Let's talk some more about the GTI's dressed up exterior. Of course there are red brake callipers. Somehow you don't notice they are missing from the insides of the rear wheels. Yes, it's drum brakes back there. Does stopping power suffer? Not when the car weighs just 1,070kg (unladen). The 17-inch wheels and 195/40 series tyres could look comedic for their size but instead they make you wonder why every up! doesn't have them, so greatly do they - along with a 15mm drop for the suspension - improve this 3.6m long car's appearance.

As the wheelbase is 2,420mm, it's a case of almost too-short overhangs front and back though, the downside to The Mouse That Roared looks being a tiny boot - just 251 litres, rising to 959 with the back seats folded. Is there a spare tyre? No, even though there is, surprisingly, enough room for one below the boot's lift-up floor panel.

Setting aside the tweaks to the car's appearance and how greatly they improve what was already a sound basic design (on the inside too), let's look at what has really transformed this model. The engine. It's the same 999cc three-cylinder turbo that powers all manner of other Volkswagen Group models. It's even in the Golf. Here, the outputs are 85kW (115PS) and 200Nm, with drive going to the front axle via six perfectly spaced ratios.

So correctly has VW got the gearing that there is only the tiniest bit of lag and even then, it's novel and suggestive of a tiny car with an engine that's almost too powerful. Almost, but not. It's hard not to rev the thing for the joy of the resultant exhaust music rather than a desperation to move forwards at a decent pace. The up! GTI's engine is also is one of the first Volkswagen Group petrol units to be fitted with a close-coupled particulate filter.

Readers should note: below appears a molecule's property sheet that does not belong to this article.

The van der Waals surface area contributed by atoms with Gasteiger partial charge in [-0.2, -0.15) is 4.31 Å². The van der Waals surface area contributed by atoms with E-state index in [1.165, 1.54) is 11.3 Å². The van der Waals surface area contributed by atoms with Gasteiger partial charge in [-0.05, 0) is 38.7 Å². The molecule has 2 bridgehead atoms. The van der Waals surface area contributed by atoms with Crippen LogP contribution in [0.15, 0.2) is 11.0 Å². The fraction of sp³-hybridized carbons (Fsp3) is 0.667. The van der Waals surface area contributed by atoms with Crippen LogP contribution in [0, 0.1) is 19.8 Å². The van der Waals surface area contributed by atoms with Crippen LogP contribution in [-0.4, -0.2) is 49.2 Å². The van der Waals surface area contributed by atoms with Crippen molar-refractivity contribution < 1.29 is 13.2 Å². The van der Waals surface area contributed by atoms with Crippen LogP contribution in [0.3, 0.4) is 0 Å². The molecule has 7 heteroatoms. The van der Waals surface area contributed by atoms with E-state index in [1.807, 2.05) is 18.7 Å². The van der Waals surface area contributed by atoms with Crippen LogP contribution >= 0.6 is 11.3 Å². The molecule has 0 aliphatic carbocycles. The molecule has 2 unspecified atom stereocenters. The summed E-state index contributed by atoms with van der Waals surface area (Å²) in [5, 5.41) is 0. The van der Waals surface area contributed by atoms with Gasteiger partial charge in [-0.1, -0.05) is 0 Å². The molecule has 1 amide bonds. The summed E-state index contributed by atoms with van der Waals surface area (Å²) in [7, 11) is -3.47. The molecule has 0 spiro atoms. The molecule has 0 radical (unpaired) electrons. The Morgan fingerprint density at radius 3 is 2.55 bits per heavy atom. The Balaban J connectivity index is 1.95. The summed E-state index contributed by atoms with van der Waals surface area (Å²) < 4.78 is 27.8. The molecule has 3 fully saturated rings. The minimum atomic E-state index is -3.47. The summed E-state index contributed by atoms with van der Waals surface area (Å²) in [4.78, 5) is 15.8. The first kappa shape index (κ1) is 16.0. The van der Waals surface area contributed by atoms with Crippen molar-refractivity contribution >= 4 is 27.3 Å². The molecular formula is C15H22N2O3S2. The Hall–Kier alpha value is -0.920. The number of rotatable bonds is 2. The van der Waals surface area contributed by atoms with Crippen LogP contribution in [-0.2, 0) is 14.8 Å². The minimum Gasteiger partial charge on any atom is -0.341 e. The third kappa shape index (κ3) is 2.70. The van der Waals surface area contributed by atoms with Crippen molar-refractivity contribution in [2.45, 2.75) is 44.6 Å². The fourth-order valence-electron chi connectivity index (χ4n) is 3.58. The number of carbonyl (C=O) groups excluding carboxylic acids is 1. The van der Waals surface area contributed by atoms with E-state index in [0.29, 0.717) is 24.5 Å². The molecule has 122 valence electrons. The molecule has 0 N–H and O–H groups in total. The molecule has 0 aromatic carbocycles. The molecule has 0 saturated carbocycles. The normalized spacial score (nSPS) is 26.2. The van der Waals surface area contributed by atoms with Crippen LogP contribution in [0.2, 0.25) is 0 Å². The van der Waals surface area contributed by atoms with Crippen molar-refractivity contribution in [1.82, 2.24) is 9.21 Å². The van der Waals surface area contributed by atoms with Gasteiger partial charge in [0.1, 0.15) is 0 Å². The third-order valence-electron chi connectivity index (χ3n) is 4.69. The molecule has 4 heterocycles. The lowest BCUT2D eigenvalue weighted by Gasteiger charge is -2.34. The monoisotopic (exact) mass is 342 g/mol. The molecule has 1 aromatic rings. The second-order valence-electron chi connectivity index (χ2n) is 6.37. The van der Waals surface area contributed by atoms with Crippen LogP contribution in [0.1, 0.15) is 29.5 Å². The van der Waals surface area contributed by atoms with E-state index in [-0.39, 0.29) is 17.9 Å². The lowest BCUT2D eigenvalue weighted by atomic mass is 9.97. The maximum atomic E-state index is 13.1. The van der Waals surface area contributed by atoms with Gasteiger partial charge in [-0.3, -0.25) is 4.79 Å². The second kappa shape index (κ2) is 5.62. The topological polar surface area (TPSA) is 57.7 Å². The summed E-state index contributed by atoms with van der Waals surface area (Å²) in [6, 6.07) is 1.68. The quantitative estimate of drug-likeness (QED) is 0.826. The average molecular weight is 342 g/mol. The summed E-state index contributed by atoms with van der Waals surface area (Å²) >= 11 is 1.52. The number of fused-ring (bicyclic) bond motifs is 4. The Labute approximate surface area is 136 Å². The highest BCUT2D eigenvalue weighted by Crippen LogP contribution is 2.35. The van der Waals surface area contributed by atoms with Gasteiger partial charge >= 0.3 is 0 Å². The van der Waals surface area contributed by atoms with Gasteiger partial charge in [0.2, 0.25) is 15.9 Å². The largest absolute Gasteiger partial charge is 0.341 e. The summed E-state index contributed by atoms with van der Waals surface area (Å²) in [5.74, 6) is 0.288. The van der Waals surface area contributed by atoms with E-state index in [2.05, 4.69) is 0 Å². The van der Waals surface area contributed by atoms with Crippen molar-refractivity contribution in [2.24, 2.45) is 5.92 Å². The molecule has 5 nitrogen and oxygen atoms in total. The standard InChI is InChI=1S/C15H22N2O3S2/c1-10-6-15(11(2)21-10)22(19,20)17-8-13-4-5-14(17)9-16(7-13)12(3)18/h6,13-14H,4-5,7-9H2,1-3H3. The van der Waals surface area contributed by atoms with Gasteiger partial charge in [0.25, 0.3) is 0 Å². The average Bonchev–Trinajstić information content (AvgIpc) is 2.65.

The up! GTI has the whiff of a future cult object about it.

It sounds different - not better, not worse - to an Abarth 595, and the effect is the same. This is one of those rare cars which will make the driver grin. A lot.

There is just enough excess torque to make the front tyres chirp for a millisecond not only at take off but even in second and third gears, if you rev hard enough. How rare is that, in any car? Never does it feel anything but benign and the suspicion exists that Volkswagen let its chassis and powertrain engineers make the up! GTI car just the right side of raw. You know the electronic guardian angels will take care of any untoward behaviour so it's enormous fun to test the limits. Especially as the sound of it spinning towards the redline is addictive.

The cost of all this might on the face of it seem high for an A segment 'city' car, prices starting at GBP13,750 (add GBP400 for extra doors). To me, the up GTI is an absolute bargain. You can charge to 62mph in what feels and sounds like far fewer than 8.8 seconds, top speed is a smidgen below 200km/h (122mph) but it'll happily belt along a motorway at way above the 70mph limit. Apparently.

The engine never sounds strained and economy doesn't suffer too badly (Combined is 58.9mpg) even from hundreds of motorway miles: I handed it back to Volkswagen with an average of 44mpg showing. Would that the tank's capacity be more than 35l as this limits range far more than anything else does - the seats are comfy and there is little in the way of tiredness-inducing wind and road noise. Nor do bumpy surfaces worry it as there is zero twitchiness in the steering even at high speeds, while the ride is definitely smoother than an Abarth 595's. CO2? That's 110g/km.

How to sum up this endearing little car? Simply put, you can pay much more for a larger and faster Volkswagen GTI. A Polo or a Golf has a lot more room in the back and for luggage too. The up! though, just feels special. What's more, it has the whiff of a future cult object about it. Especially as production numbers won't be big, with a new model due out possibly as soon as 2019.